Android Studio vs WebStorm: What are the differences?
Android Studio and WebStorm can be primarily classified as "Integrated Development Environment" tools.
Some of the features offered by Android Studio are:
- Flexible Gradle-based build system.
- Build variants and multiple APK generation.
- Expanded template support for Google Services and various device types.
On the other hand, WebStorm provides the following key features:
- Support for React and Angular
"Android studio is a great tool, getting better and bet " is the top reason why over 164 developers like Android Studio, while over 169 developers mention "Intelligent ide " as the leading cause for choosing WebStorm.
Lyft, 9GAG, and Asana are some of the popular companies that use Android Studio, whereas WebStorm is used by Lyft, HelloReceipts, and Edify. Android Studio has a broader approval, being mentioned in 928 company stacks & 690 developers stacks; compared to WebStorm, which is listed in 469 company stacks and 449 developer stacks.
What is Android Studio?
What is WebStorm?
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I've recently switched to using Expo for initializing and developing my React Native apps. Compared to React Native CLI, it's so much easier to get set up and going. Setting up and maintaining Android Studio, Android SDK, and virtual devices used to be such a headache. Thanks to Expo, I can now test my apps directly on my Android phone, just by installing the Expo app. I still use Xcode Simulator for iOS testing, since I don't have an iPhone, but that's easy anyway. The big win for me with Expo is ease of Android testing.
The Expo SDK also provides convenient features like Facebook login,
MapView, push notifications, and many others. https://docs.expo.io/versions/v31.0.0/sdk/
As a Engineering Manager & Director at SmartZip, I had a mix of front-end, back-end, #mobile engineers reporting to me.
Sprints after sprints, I noticed some inefficiencies on the MobileDev side. People working multiple sprints in a row on their Xcode / Objective-C codebase while some others were working on Android Studio. After which, QA & Product ensured both applications were in sync, on a UI/UX standpoint, creating addional work, which also happened to be extremely costly.
Our resources being so limited, my role was to stop this bleeding and keep my team productive and their time, valuable.
After some analysis, discussions, proof of concepts... etc. We decided to move to a single codebase using React Native so our velocity would increase.
After some initial investment, our initial assumptions were confirmed and we indeed started to ship features a lot faster than ever before. Also, our engineers found a way to perform this upgrade incrementally, so the initial platform-specific codebase wouldn't have to entirely be rewritten at once but only gradually and at will.
Feedback around React Native was very positive. And I doubt - for the kind of application we had - no one would want to go back to two or more code bases. Our application was still as Native as it gets. And no feature or device capability was compromised.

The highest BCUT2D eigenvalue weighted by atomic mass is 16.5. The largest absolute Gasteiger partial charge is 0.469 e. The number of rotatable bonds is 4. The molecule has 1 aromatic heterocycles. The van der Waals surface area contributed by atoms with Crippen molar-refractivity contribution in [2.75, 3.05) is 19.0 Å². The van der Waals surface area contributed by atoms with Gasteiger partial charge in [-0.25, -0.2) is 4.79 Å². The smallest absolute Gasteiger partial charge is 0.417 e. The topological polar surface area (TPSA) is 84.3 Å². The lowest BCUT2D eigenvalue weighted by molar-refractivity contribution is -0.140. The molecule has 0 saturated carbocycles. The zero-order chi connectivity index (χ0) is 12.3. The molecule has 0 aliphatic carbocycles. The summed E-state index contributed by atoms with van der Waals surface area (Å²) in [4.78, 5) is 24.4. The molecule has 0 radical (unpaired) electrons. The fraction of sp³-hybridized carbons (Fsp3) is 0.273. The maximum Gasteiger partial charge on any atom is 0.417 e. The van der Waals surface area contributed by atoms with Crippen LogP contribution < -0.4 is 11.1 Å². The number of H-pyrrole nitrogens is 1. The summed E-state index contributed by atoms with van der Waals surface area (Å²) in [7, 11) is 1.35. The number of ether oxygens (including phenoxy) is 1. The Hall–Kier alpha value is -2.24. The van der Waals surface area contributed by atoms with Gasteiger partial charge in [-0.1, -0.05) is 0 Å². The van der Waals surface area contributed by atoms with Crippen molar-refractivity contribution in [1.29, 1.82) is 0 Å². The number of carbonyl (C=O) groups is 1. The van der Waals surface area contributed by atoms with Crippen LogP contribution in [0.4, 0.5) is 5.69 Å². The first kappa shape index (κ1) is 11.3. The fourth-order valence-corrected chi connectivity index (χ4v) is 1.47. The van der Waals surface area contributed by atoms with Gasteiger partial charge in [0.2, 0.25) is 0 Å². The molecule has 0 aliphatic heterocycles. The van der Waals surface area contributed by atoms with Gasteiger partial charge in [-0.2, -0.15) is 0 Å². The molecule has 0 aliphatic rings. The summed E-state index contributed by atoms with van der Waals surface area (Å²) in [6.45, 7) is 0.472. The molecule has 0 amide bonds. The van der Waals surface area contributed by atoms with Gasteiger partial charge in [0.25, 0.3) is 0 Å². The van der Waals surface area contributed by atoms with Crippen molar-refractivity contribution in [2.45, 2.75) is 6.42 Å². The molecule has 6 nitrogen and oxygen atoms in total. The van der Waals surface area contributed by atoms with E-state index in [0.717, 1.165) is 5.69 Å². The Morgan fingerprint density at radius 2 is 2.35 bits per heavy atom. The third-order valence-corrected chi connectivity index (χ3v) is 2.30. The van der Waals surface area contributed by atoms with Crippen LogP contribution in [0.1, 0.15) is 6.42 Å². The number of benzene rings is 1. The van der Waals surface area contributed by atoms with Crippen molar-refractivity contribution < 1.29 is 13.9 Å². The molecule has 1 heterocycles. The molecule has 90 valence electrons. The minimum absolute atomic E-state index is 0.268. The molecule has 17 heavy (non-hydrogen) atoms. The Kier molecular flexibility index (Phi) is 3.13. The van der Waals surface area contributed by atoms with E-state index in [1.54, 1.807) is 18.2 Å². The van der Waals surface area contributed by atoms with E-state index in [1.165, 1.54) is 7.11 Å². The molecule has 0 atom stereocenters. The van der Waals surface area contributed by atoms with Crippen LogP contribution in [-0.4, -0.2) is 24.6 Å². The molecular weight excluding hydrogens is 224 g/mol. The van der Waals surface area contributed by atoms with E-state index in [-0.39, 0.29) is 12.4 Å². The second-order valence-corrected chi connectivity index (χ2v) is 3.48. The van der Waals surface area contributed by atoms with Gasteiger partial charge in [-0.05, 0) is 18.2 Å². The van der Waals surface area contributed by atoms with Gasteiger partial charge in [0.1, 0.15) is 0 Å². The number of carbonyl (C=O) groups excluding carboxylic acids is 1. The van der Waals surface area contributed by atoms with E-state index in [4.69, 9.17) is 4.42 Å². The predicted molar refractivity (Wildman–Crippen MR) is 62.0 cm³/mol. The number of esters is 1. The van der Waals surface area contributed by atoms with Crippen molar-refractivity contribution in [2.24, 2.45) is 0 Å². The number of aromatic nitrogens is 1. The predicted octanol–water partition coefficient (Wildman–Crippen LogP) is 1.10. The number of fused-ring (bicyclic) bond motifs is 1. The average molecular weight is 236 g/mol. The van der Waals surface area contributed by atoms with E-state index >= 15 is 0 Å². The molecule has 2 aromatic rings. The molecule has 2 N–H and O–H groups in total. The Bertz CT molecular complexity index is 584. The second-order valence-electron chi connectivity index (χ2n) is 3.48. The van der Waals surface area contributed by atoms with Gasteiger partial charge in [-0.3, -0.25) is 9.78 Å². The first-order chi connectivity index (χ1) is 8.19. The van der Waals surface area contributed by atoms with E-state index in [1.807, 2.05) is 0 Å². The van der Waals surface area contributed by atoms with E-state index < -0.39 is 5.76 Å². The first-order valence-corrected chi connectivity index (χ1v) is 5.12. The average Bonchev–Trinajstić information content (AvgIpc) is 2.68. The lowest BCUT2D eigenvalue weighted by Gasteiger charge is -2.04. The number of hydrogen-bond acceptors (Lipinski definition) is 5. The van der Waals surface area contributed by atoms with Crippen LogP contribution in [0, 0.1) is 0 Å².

We use Prettier because when we rebooted our front-end stack, I decided that it would be an efficient use of our time to not worry about code formatting issues and personal preferences during peer review. Prettier eliminates this concern by auto-formatting our code to a deterministic output. We use it along with ESLint and have 1st-class support in our WebStorm and Visual Studio Code editors.
When I switched to Visual Studio Code 12 months ago from PhpStorm I was in love, it was great. However after using VS Code for a year, I see myself switching back and forth between WebStorm and VS Code. The VS Code plugins are great however I notice Prettier, auto importing of components and linking to the definitions often break, and I have to restart VS Code multiple times a week and sometimes a day.
We use Ruby here so I do like that Visual Studio Code highlights that for me out of the box, with WebStorm I'd need to probably also install RubyMine and have 2 IDE's going at the same time.
Should I stick with Visual Studio Code, or switch to something else? #help
It is pretty neat and stable. I find very few issues with it.
This software provides a good base or platform on building apps and has great features.
I prefer this software since it gives me more options in building my app and has no restrictions.
mainly use for building and debugging android projects. used it to test builds out of both unity and ionic. used the plugin version back in the day when i was developing the android app at my startup.
Android Mobile Application is partially developed with Android Studio (UI Component only) The core is developed with Xamarin.
PrometheanTV provides SDKs for Android devices and utilizes the Android Studio DE for development and testing purposes.
Android studio is the best platform for app development & screwing around with the code Also very user-friendly
Experience with Android Studio in the context of Android Development. Mostly using Genymotion as main emulator.
For all our team's coding because of its support of core libraries like angular and ruby on rails
IDE used for development of various web applications and services at Promethean.